May 24, 2008
Bev Harris gets it wrong, part 2
Once again, an e-mail from Bev Harris of Black Box Voting landed in my mailbox filled with smears, insinuendos and half-truths (the most dangerous kind). Guess her coffers are empty and she needs to do a little fundraising.This time Bev takes aim at the recent primary in Oregon, singling out three counties for attack.
IMPOSSIBLE AND IMPROPER NUMBERS FROM OREGON’S MULTNOMAH, POLK, AND YAMHILL COUNTIES
– Results reported before they exist.
A rather wonderful voting rights citizen volunteer named John Howard went to the results reports posted by Multnomah County at this Web site Wednesday night and was surprised to see that results posted on Wed. May 21 at 4:28 pm time and date-stamped on 3:53 pm May 22, which happens to be Thursday!
Look at these pictures to see what I mean:
Check out the time the results were uploaded. Then look at the time and date stamp on the results: The report was “run” nearly 20 hours LATER than it was posted!
POSTING COUNTY-WIDE RESULTS BEFORE THE POLLS CLOSE:
Polk County and Yamhill County, Oregon posted results on the Internet BEFORE the polls closed, at 7:31 and 7:41 pm, respectively. The polls didn’t close until 8 pm.
Looks really bad for these three county election directors, if Bev is to be believed.
However, if Bev knew a but more about how VBM works in Oregon — if, for instance, she had read the Vote By Mail Procedures Manual — if, for example, she had actually observed election-day procedures — or if, she had asked election officials in these three counties what actually happened (as this writer did!) — if she had done any or all of these things, she would have found that there are simple common sense explanations (not Oopsies!) for what she is so excited about. But then she wouldn’t be able to send out alarmist e-mails to provide grist for her fundraising mill.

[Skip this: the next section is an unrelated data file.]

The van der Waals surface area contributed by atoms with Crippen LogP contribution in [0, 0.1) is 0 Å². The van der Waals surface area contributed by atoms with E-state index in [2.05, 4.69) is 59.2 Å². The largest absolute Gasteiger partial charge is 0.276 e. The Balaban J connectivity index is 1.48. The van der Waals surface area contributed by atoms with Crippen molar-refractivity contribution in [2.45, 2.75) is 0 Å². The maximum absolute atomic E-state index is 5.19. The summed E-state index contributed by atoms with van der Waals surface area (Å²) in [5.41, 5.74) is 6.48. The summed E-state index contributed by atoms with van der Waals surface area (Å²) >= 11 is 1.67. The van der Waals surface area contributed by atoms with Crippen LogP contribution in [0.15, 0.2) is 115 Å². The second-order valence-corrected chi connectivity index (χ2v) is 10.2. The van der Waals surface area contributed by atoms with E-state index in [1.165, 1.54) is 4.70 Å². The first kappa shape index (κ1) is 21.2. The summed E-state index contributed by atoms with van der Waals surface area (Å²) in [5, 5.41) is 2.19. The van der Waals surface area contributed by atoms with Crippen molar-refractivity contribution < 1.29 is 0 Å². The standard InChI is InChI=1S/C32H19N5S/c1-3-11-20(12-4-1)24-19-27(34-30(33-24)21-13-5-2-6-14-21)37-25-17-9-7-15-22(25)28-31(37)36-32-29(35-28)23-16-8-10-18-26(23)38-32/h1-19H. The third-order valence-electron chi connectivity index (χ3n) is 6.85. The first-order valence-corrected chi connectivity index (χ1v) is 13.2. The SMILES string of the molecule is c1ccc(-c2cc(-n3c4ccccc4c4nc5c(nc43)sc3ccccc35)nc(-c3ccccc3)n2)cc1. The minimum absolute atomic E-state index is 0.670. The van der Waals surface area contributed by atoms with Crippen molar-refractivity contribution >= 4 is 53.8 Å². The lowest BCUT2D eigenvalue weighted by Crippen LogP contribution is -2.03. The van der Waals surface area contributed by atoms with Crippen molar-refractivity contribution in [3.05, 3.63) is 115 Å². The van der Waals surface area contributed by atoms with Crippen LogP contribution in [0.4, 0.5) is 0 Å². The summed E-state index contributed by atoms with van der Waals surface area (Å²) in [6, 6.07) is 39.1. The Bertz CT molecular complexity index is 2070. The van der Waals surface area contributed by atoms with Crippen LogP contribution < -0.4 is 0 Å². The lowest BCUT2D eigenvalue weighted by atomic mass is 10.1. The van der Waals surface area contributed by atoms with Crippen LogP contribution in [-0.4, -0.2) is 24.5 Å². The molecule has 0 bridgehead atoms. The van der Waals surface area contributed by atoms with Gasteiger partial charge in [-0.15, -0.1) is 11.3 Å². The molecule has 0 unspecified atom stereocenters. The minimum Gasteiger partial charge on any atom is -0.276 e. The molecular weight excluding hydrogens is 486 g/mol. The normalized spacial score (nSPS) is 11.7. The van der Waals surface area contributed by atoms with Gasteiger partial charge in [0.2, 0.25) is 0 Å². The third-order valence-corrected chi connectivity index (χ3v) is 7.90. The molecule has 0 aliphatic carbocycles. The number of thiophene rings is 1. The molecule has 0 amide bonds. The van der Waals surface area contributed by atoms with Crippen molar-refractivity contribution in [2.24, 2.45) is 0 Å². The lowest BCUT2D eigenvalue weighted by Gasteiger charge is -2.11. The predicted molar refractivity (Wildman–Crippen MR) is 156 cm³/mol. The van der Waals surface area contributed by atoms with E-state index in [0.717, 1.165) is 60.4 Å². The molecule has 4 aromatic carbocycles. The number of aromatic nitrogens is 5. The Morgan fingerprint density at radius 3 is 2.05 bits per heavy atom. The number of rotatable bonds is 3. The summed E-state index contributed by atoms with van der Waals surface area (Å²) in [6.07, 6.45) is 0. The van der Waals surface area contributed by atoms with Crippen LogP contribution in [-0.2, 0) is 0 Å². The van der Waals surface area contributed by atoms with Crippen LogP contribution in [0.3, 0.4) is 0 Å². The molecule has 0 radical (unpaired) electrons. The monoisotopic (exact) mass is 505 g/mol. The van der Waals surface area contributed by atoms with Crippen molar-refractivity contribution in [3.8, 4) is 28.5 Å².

Let’s examine Bev’s claim about Multnomah county that election results were posted on the website with the next day’s date. Turns out there was a problem with the system clock on the Windows computer that tabulates the votes and produces the reports. The machine was showing time as p.m. rather than a.m. when it was first booted up for the election. In the process of re-setting the system clock to a.m., the date was inadvertently rolled forward and not caught until after the election. Not a big deal. Not a situation that effects the integrity of the election results. No cause for alarm. The reports were run at the correct time but the time-date stamp was wrong. Much ado about nothing.
Polk and Yamhill Counties
The situation for Polk and Yamhill counties is different. The reports that were posted on election night for the first release of results at 8 p.m. had date-time stamps of 7:31 and 7:41 p.m. Again, there is no cause for alarm here, just a misunderstanding of election procedures in Oregon. Under Oregon law no election results can be released until 8 p.m., which is the official close of polls and the deadline for ballots to be delivered to a ballot drop box.
Election officials start running ballots through the scanners the morning of election day right after the public Logic and Accuracy test is completed but no results can be released until polls close at 8 p.m. There is usually a gaggle of representatives from the media, political parties and campaigns gathered at the election office anxiously awaiting release of these first results. So generally election officials will print out the first results report in advance of the 8 o’clock deadline so they have time to make enough photocopies for everyone asking for them.